Darrell Henderson’s 12 carries for 62 yards at the time became one of the few sparks that kept the Rams offense within the probability of catching up to Seattle. Late in the third quarter down 6-13, Henderson produced key runs that led the Rams right up to the Seahawks’ goal-line, which resulted in the game’s turning point moment where the Seahawks defense stuffed Goff and Malcolm Brown’s attempts at tying the score. Several plays later, Darrell Henderson left the game with a high-ankle sprain and is looking to be a number of games away before returning to a completely healthy running back.
With Goff’s inability to kickstart the offense, the Rams are forced to depend on a backfield that is missing its leading rusher and Cam Akers, who was slated to be the lead back until he suffered a high-ankle sprain against the Jets, leading to an absence from Sunday’s game.
Malcolm Brown and Xavier Jones will be the Rams’ last stand at the running back position until Akers and Henderson return. Malcolm Brown has been a solid crutch for the offense at seldom opportunities and Xavier Jones remains an overlooked talent for the rushing and passing attack. If this unit steps up, the playoff outlook can shift in the right direction for LA.
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Seattle Wakes Up Rams’ Secondary
The elevated play with which the Rams’ defense has been performing all year fuels the speculations and doubts currently vetted against the offense. While Aaron Donald and Leonard Floyd continue to ball out against opposing quarterbacks, the secondary’s improved impact has been the difference-maker between this year and last as a part of Brandon Staley’s fresh regime.
On Sunday, the secondary displayed some sluggish attempts to cover the deep ball which led to most of Russell Wilson’s 225-yard performance that only mustered 20 points. Surrendering a 45-yard play to David Moore and not picking up the crucial 18-yard dump-off to Carlos Hyde that put Seattle five yards away from a score woke up the secondary to ease off their regular season highs for one Sunday.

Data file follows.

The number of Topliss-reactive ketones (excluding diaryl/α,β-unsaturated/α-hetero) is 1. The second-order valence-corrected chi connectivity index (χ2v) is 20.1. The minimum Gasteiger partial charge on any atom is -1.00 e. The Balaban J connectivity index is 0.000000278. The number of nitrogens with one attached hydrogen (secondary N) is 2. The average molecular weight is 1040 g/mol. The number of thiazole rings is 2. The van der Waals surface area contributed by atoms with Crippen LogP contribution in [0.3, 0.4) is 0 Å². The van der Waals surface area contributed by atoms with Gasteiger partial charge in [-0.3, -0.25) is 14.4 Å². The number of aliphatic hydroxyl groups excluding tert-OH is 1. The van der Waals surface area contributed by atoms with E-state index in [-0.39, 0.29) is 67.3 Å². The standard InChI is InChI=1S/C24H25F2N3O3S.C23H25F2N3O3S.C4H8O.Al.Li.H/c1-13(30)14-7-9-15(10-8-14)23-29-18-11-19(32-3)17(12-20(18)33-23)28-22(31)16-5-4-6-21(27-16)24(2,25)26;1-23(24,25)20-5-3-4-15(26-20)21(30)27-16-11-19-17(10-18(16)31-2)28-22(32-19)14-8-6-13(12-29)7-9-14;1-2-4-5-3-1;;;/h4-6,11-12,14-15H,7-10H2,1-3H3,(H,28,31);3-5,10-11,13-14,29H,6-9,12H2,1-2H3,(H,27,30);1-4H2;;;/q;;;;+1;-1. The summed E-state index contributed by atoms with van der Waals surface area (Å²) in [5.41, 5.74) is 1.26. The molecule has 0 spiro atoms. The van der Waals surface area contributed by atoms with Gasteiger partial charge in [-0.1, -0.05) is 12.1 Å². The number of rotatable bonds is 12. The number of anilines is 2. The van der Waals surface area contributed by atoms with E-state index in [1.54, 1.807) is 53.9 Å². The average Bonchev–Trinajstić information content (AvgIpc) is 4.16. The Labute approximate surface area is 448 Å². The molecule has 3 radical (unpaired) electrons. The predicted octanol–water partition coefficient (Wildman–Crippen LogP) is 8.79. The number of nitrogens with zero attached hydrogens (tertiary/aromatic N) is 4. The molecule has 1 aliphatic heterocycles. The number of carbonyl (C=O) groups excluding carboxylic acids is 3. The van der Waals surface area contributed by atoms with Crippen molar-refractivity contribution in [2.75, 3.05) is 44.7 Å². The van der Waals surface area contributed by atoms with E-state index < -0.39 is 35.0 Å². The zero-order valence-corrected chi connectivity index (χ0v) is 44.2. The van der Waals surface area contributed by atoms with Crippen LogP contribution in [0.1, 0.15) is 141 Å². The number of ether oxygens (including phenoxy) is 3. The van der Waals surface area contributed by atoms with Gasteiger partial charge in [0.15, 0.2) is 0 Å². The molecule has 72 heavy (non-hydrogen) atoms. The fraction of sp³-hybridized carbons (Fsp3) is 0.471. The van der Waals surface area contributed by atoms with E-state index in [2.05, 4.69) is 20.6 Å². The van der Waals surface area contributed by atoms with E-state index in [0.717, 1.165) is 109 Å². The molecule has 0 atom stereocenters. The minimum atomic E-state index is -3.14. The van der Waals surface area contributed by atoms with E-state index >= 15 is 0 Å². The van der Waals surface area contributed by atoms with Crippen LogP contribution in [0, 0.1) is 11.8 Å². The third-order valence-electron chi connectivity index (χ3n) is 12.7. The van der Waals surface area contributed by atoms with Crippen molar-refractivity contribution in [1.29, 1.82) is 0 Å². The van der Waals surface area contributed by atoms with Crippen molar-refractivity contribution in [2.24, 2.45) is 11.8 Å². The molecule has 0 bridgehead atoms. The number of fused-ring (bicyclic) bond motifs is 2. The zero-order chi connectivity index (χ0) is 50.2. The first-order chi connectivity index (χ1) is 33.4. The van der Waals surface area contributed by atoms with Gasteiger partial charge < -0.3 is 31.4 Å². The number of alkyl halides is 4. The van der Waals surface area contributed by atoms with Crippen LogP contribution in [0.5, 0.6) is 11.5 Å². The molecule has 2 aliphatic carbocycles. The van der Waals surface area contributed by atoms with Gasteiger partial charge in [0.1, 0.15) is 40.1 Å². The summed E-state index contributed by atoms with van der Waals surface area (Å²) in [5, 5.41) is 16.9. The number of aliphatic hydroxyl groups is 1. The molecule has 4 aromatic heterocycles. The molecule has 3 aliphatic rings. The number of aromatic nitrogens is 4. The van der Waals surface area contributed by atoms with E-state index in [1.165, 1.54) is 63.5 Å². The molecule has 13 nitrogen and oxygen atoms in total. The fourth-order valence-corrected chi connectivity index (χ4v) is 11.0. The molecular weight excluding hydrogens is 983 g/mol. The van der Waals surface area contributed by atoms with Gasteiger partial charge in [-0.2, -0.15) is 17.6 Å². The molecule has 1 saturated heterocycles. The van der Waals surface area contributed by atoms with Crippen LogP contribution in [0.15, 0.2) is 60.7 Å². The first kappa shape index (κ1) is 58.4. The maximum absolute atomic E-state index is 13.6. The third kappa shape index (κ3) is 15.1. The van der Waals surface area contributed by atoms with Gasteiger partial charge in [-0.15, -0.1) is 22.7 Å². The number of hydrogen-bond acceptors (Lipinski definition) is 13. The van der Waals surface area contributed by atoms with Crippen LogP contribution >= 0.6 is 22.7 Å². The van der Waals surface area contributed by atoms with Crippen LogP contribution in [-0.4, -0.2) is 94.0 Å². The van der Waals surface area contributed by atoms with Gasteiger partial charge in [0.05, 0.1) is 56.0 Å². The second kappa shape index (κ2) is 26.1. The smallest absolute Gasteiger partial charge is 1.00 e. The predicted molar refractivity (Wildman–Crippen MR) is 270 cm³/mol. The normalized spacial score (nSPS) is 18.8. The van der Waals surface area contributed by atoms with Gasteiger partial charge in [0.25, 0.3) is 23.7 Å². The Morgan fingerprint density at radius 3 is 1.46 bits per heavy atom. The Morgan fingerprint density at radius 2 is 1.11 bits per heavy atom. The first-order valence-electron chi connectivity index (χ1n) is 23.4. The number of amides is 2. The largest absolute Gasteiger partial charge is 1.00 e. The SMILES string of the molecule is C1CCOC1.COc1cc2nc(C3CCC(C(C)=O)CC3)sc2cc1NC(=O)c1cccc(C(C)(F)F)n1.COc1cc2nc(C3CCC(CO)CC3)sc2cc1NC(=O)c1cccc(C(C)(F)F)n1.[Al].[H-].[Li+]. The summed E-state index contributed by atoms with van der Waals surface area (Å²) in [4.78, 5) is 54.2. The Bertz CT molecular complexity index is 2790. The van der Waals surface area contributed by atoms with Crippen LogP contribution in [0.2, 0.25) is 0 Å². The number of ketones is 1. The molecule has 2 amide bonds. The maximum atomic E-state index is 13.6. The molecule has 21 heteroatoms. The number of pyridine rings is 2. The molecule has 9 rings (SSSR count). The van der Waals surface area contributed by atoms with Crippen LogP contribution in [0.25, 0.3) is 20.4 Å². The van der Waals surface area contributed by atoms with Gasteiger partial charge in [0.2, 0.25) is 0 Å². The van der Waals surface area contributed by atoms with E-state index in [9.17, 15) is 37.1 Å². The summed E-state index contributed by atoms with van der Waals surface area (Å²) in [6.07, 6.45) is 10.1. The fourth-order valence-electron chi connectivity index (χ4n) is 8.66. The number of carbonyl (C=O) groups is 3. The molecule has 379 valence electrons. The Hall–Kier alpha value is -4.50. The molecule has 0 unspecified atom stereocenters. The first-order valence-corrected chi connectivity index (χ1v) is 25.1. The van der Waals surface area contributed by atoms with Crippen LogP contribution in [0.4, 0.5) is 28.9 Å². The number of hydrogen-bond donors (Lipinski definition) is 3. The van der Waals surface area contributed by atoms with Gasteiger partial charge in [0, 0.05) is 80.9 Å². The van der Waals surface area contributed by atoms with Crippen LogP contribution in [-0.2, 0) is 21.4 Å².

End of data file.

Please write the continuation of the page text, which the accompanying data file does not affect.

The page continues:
Going into their matchup against the loaded Cardinals WR corps, the secondary must regroup and continue to find ways of tightening the field for quarterbacks especially when looking at the playoff picture that will potentially match the Rams against Aaron Rodgers, Drew Brees, or a final rematch with Russell Wilson.
Sean McVay Should Be Trusted In The Playoffs And Going Forward
Rams fans should admire the poise with which McVay has defended the lackluster performances by LA in recent weeks and his polemical quarterback. The lost swagger going into the playoffs feels like a tandem of bad performances by key individual players on the team and some poor calls from McVay, but the young coach has built trust this year after his shift to a defense-first blueprint that has been a winning recipe in the past and guiding players to a continual belief in their chances of being true playoff contenders.
As a prime example of the team’s cohesive dynamic and culture, Jalen Ramsey approached Jared Goff during their losing efforts against Seattle with a reminder that the defense had his back and would get the ball back to give the struggling offense another opportunity.
All three units of this team still believe in their collective ability to find the path to a championship, one route, or another. With the inclusion of Matt Gay at the placekicking position, the Rams are assuredly restoring their well-rounded game plan and McVay’s tenacity in these situations to find the proper solution is a sign of maturation post-Super Bowl 53. Few coaches in league history find this level of adaptability early in their careers. Belichick required a second head coaching job to get it right; if Los Angeles remains patient with McVay in the postseason and beyond, their chances at a championship will continue to be in play.